ADVERTISEMENT

Leslie Maycroft's story

  • August 13, 2012 - 2:40 PM

My great-great grandfather, Ernst F. Blase, enlisted in Company A, Sixth Minnesota Volunteer Infantry under Captain Grant on August 6, 1862. 

Ernst was serving as a guard at the Fort Snelling gate when Gov. Ramsey came to the fort and ordered them to Carver, St. Peter and Fort Ridgely.

On Sept. 1, 1862 his company was sent to bury the bodies of those who had been killed by the Indians two weeks earlier.  A ferryman, his wife and 25 volunteers of the Fifth Minnesota had been killed at Redwood.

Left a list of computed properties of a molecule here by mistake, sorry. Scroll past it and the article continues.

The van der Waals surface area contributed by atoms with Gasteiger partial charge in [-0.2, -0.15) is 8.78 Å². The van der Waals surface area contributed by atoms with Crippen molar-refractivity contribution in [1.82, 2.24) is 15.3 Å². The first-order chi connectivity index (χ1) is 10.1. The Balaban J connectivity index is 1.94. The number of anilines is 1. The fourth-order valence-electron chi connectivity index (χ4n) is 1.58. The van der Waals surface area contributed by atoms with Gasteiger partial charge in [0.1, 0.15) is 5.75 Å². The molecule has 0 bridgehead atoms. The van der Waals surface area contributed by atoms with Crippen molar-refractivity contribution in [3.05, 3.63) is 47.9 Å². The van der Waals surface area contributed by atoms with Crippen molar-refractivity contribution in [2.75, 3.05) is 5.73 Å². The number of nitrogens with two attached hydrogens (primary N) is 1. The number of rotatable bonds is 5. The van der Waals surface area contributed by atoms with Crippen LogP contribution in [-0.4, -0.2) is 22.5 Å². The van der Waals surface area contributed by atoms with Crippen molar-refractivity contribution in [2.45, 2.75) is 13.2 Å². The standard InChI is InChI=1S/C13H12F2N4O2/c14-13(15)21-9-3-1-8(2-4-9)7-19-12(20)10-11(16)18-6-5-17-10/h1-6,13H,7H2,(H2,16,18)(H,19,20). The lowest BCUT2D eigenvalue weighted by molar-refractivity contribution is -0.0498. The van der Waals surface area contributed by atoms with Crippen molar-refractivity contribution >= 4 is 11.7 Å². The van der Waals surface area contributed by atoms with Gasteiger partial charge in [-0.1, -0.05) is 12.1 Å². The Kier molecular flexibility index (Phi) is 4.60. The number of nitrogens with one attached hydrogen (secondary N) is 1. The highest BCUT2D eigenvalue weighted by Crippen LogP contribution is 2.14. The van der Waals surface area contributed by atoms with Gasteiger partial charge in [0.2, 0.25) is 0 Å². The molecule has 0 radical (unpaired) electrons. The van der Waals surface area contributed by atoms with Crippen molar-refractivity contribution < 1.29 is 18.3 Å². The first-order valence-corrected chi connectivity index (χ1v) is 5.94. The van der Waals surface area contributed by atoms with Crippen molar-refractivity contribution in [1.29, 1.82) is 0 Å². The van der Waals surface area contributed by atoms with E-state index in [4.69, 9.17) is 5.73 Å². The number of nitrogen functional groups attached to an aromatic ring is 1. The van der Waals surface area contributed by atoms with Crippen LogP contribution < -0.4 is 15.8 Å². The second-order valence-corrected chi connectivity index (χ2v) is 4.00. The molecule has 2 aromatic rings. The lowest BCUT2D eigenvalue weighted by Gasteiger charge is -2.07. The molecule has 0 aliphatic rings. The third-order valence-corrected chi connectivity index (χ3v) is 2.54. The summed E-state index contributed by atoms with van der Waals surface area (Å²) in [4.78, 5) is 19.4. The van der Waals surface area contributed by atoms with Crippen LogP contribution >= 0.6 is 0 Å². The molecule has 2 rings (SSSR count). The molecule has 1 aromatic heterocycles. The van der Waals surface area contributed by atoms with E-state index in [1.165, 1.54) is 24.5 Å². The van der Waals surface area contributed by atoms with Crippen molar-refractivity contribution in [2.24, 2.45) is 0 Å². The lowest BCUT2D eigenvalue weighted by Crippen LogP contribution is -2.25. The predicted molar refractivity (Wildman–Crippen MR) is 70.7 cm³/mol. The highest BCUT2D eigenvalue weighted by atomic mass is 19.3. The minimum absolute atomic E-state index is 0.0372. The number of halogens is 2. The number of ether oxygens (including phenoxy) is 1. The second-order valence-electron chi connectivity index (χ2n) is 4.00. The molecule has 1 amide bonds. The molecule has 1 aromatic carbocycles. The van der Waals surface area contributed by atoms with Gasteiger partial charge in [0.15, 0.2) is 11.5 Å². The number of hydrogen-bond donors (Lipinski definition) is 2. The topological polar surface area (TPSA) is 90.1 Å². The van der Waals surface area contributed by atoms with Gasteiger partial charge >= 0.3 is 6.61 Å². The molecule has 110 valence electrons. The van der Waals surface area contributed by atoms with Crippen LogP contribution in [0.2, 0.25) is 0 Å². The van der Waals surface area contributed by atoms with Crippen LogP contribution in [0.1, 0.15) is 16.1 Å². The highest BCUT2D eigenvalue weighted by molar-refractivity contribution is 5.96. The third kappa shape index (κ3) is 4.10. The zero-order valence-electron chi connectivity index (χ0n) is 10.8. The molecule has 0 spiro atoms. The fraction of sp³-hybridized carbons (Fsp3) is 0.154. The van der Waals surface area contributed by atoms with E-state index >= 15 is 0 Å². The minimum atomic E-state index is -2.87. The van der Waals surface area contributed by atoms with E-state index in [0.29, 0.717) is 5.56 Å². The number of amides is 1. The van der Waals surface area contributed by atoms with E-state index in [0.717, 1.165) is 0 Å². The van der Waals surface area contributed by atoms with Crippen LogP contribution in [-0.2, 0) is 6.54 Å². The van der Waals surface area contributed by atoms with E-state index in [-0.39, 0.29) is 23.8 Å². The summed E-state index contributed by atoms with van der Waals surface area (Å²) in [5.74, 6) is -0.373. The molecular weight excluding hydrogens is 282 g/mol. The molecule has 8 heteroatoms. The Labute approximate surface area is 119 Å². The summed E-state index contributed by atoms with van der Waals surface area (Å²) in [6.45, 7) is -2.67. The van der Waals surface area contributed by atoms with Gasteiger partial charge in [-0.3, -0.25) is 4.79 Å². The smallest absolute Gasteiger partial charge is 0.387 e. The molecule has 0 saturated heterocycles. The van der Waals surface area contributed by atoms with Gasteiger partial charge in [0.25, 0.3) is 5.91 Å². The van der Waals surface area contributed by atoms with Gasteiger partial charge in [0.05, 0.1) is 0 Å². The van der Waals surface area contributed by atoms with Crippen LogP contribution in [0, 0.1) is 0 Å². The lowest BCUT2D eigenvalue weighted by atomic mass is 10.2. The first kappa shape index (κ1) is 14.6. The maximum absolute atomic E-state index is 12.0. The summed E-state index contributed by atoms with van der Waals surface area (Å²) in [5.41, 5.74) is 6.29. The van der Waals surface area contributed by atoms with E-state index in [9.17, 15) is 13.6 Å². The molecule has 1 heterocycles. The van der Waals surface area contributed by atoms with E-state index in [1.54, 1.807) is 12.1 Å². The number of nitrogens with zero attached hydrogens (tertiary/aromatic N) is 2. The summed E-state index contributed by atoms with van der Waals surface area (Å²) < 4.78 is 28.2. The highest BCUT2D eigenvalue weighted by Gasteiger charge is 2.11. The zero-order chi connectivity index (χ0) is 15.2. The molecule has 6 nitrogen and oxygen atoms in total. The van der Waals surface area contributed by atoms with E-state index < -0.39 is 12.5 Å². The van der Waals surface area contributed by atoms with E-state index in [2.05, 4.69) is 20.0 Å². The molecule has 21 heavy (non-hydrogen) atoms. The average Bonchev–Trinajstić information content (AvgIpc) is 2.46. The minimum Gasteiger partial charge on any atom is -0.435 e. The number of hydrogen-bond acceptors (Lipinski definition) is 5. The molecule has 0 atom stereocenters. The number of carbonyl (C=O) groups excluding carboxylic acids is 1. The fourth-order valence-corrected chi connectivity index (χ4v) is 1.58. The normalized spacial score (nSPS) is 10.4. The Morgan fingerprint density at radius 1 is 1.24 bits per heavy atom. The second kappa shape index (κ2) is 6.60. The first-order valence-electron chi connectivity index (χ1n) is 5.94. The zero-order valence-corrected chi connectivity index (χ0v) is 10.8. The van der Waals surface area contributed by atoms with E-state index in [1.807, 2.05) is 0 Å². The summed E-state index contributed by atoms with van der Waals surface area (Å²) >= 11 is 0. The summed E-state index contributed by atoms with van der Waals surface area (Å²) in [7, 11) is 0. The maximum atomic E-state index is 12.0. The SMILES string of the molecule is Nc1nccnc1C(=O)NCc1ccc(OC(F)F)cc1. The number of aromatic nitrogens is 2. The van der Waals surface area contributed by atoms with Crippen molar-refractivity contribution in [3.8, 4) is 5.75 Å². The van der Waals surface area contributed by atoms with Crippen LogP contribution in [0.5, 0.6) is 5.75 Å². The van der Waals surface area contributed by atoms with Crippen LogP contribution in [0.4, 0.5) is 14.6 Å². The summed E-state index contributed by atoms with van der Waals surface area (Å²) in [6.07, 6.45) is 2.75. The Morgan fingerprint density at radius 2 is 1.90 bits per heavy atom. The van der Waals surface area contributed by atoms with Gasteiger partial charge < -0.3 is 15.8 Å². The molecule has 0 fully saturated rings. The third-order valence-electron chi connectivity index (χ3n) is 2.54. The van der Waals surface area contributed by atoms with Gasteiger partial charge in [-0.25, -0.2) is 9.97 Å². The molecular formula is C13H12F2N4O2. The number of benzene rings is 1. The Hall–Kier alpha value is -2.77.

In Sept. 2 at daybreak, the Indians attacked in what is known as Birch Coulie.

Ernst Blase was wounded; two balls grazed his right hand and one hit him in the forehead, breaking his skull. At first he didn't realize he had been hit, and continued with his company. The next morning at the Ft. Ridgely hospital a surgeon removed the ball with a hole saw called a trephine. 

Ernst lived, but had a lifelong indentation in his forehead.

Leslie Maycroft

© 2014 Star Tribune